Second Life is one of the biggest, if not the biggest user-generated virtual world. With tens of thousands of players spending time and money in the world at any given moment, it’s not surprising that there would be demand for a more immersive way to interact with it. This week, the developers behind Second Life officially updated the game with Oculus Rift DK2 support.
Linden Lab, developer of Second Life, added support for the Rift DK1 (Oculus’ first VR headset development kit) earlier this year. Prior to that, an unofficial ‘viewer’—the software used to access Second Life—called CtrlAltStudio had also added DK1 support.
This week Linden Lab announced that the official Second Life viewer now has Oculus Rift DK2 support, allowing players to access the world with the higher resolution, better performance, and more comfortable positional tracking offered by the updated development kit.
Activating the Rift is as easy as grabbing the newest build of the official viewer (that’s version 220.127.116.115296, for those keeping track) and hitting the ‘Toggle HMD Mode’ button in the ‘Me’ menu.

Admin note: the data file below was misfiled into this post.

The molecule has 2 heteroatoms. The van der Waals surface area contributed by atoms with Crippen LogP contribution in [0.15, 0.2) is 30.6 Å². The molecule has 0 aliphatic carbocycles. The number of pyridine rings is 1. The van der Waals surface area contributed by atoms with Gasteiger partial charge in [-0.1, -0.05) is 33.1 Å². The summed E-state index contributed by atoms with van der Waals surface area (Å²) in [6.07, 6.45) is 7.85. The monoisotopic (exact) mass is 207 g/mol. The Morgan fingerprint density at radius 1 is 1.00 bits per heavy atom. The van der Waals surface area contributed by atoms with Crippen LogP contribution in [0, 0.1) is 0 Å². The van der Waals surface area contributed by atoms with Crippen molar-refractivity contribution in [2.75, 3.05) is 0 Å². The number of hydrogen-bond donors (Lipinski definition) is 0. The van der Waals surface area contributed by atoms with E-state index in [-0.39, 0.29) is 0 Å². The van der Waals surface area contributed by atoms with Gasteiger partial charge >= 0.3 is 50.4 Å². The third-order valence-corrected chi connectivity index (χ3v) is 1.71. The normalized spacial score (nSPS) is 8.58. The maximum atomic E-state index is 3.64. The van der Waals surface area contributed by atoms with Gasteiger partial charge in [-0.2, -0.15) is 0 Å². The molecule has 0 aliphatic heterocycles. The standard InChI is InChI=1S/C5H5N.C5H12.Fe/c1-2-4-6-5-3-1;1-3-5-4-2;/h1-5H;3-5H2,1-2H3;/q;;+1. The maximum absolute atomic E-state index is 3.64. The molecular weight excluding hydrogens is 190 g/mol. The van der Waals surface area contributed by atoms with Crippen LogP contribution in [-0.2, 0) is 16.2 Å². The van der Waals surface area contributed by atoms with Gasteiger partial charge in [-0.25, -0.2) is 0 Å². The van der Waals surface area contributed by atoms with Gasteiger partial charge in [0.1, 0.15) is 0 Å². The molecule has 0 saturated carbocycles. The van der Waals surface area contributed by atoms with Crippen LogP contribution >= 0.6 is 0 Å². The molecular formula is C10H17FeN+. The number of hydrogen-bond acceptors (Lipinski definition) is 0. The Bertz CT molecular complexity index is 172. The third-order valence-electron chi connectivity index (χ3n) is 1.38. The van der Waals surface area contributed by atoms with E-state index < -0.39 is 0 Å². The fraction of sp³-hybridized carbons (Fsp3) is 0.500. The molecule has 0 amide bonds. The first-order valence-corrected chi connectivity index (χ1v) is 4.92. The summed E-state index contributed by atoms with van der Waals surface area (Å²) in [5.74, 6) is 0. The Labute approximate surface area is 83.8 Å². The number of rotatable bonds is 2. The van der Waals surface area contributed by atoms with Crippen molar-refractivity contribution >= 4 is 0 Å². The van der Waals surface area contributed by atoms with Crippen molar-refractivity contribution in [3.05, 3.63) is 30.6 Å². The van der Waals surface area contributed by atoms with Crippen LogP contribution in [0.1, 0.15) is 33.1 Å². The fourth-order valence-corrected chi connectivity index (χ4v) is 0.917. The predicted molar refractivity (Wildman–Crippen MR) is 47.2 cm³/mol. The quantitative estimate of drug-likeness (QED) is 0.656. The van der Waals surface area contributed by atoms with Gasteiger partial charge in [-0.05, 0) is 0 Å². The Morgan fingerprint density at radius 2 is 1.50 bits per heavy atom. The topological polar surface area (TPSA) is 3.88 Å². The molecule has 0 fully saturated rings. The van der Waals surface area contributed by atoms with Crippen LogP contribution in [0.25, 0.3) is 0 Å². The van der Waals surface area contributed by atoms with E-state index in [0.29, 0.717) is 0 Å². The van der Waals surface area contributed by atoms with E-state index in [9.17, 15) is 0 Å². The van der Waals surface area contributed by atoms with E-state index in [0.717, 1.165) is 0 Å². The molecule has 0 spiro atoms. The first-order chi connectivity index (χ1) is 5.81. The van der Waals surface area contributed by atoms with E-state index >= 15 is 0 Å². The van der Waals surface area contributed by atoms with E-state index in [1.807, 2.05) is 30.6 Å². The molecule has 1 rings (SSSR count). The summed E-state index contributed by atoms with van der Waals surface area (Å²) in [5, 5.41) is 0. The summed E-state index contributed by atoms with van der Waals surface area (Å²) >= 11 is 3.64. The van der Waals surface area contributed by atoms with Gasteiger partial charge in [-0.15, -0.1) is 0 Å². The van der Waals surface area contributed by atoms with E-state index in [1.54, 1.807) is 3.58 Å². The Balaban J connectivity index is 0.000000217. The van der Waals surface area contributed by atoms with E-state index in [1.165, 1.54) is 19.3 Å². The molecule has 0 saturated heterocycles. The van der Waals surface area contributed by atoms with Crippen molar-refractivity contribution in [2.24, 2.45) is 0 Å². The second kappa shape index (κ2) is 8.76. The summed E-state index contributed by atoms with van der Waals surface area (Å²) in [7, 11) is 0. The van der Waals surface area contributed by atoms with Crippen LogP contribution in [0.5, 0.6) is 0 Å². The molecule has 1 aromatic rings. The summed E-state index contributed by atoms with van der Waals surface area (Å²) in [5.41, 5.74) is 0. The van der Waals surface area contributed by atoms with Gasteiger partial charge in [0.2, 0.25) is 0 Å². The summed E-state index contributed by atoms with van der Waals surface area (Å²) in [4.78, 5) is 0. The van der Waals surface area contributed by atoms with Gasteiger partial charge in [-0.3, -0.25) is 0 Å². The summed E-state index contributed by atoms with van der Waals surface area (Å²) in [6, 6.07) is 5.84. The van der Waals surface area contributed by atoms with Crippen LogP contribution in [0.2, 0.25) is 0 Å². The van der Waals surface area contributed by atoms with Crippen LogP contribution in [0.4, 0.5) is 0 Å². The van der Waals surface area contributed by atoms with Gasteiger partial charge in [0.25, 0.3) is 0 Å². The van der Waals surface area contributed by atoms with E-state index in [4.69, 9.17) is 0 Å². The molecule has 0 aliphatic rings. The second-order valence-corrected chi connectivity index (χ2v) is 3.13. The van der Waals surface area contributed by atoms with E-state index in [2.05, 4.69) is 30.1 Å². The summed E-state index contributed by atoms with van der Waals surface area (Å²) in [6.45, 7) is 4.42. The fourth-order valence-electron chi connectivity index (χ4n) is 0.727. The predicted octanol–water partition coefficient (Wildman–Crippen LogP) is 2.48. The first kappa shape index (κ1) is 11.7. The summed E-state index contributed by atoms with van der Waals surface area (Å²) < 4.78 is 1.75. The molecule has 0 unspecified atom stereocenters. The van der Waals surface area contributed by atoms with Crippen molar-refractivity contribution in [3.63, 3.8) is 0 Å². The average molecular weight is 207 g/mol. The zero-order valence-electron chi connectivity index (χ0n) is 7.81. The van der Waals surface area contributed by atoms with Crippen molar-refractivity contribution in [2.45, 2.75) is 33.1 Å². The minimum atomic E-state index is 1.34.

In my brief testing, this instantly popped Second Life from my main monitor into the DK2, complete with rotational and positional tracking, including a version of the interface that’s been adapted for viewing through the Rift. Players can go to first-person view by pressing ‘M’.
The developer notes that there are still some bugs to be worked out and say that they’re waiting on updates from Oculus before they can be fixed:
“Unfortunately, though, there are still some bugs impacting the experience, which we won’t be able to fix until we receive the next SDK from Oculus Rift. Because Second Life uses OpenGL in its browser, we cannot support direct mode in the Rift until Oculus releases a version of the SDK that supports that.”
CtrlAltStudio, which maintains an unofficial Second Life viewer and initially beat Linden Lab to DK1 and DK2 support, added a basic VR interface to their viewer at the beginning of September.
Second Life is a free-to-play MMO virtual world which consists almost entirely of user-generated content. Since 2003, Second Life has seen $3.2 billion worth of transactions for digital goods within the virtual world, according to Linden Lab. The company hosts a special Oculus Rift section of their ‘Destination Guide’ to help users find places within Second Life that are “particularly compelling” to use with the VR headset.